Bivouaced in the open on a recent battlefield. When I had written the last page in bed a sergeant came in and roused us all out bag and baggage and we’ve been going ever since, advancing from one position to another, carrying ammunition all over the place. The scene of the recent advance is striking and terrible. The ground is thick with shell-holes, wrecked ‘planes, tanks, armoured cars, and all the paraphernalia of war, and the dead are still lying about, some in singularly life-like attitudes – the hot weather already playing its part and producing diabolical results. The country is rolling, with some narrow gullies on whose ridges are the remnants of machine gun redoubts etc. Last night we lay in the open fields and the dew was so heavy that it wet my horse-blanket though. Got a good sleep in spite of enormous bombardments. In the afternoon several daring Hun fliers came over quite low. How they escaped from our machine guns, rattling in all quarters, mystifies me. The scene, especially at sunset and by moonlight, of moving masses of artillery, the din of gunfire, bursting shells, bombs, etc. and the spasmodic gun-flashes stabbing up at the sky, created an effect hard to even faintly describe. The fact however it is an advance and not a retreat makes one take it more cheerfully – the trumpet blows!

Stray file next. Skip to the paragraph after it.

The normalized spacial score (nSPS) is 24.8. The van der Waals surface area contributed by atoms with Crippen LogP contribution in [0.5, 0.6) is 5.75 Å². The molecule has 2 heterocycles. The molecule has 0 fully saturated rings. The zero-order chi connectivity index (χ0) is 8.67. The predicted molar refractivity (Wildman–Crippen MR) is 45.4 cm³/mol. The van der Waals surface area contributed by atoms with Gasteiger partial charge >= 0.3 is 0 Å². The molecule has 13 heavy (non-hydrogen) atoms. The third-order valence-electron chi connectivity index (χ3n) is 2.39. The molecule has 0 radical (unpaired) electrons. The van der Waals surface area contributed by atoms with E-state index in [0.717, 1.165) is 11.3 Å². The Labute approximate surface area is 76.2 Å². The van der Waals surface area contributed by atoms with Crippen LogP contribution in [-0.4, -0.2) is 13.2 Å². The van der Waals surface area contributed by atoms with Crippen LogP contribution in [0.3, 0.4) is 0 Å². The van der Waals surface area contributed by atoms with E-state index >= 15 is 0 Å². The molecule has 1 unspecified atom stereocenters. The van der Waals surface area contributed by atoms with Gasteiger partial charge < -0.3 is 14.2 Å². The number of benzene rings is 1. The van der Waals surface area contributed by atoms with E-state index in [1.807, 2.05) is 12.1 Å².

[Image: A German machine gun position photographed just after its capture by New Zealand troops during World War I. Shows a New Zealander inspecting the trench in which a dead German soldier lays. Sheets of iron and pieces of timber are strewn around the nearby dugout. Two stick hand grenades are visible in the foreground. Photograph taken Grevillers 24 August 1918 by Henry Armytage Sanders. Alexander Turnbull Library, Wellington. Ref: 1/2-013508-G]
[Image: Guns in a captured German battery at Grevillers, France, during World War I. Image taken by Henry Armytage Sanders, 24 August, 1918. Alexander Turnbull Library, Wellington. Ref: 1/2-013494-G]